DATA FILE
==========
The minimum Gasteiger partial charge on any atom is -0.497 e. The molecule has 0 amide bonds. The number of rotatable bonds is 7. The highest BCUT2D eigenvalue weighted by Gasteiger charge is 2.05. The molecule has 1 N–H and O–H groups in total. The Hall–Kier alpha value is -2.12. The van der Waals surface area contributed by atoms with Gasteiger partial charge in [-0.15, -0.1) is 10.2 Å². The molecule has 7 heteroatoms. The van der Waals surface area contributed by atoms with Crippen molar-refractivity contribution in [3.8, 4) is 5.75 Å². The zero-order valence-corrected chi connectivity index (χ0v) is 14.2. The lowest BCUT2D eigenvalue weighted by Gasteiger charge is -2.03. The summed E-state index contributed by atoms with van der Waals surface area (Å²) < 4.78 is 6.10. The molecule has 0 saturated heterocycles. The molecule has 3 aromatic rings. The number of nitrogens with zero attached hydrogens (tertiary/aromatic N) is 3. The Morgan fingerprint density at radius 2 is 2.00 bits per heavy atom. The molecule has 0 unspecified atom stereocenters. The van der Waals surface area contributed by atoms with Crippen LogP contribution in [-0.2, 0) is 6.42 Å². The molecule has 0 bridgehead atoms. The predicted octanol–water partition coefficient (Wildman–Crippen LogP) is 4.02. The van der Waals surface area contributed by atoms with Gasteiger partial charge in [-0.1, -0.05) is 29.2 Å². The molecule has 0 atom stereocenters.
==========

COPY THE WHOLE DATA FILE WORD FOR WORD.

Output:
The minimum Gasteiger partial charge on any atom is -0.497 e. The molecule has 0 amide bonds. The number of rotatable bonds is 7. The highest BCUT2D eigenvalue weighted by Gasteiger charge is 2.05. The molecule has 1 N–H and O–H groups in total. The Hall–Kier alpha value is -2.12. The van der Waals surface area contributed by atoms with Gasteiger partial charge in [-0.15, -0.1) is 10.2 Å². The molecule has 7 heteroatoms. The van der Waals surface area contributed by atoms with Crippen molar-refractivity contribution in [3.8, 4) is 5.75 Å². The zero-order valence-corrected chi connectivity index (χ0v) is 14.2. The lowest BCUT2D eigenvalue weighted by Gasteiger charge is -2.03. The summed E-state index contributed by atoms with van der Waals surface area (Å²) < 4.78 is 6.10. The molecule has 0 saturated heterocycles. The molecule has 3 aromatic rings. The number of nitrogens with zero attached hydrogens (tertiary/aromatic N) is 3. The Morgan fingerprint density at radius 2 is 2.00 bits per heavy atom. The molecule has 0 unspecified atom stereocenters. The van der Waals surface area contributed by atoms with Crippen LogP contribution in [-0.2, 0) is 6.42 Å². The molecule has 0 bridgehead atoms. The predicted octanol–water partition coefficient (Wildman–Crippen LogP) is 4.02. The van der Waals surface area contributed by atoms with Gasteiger partial charge in [-0.1, -0.05) is 29.2 Å². The molecule has 0 atom stereocenters.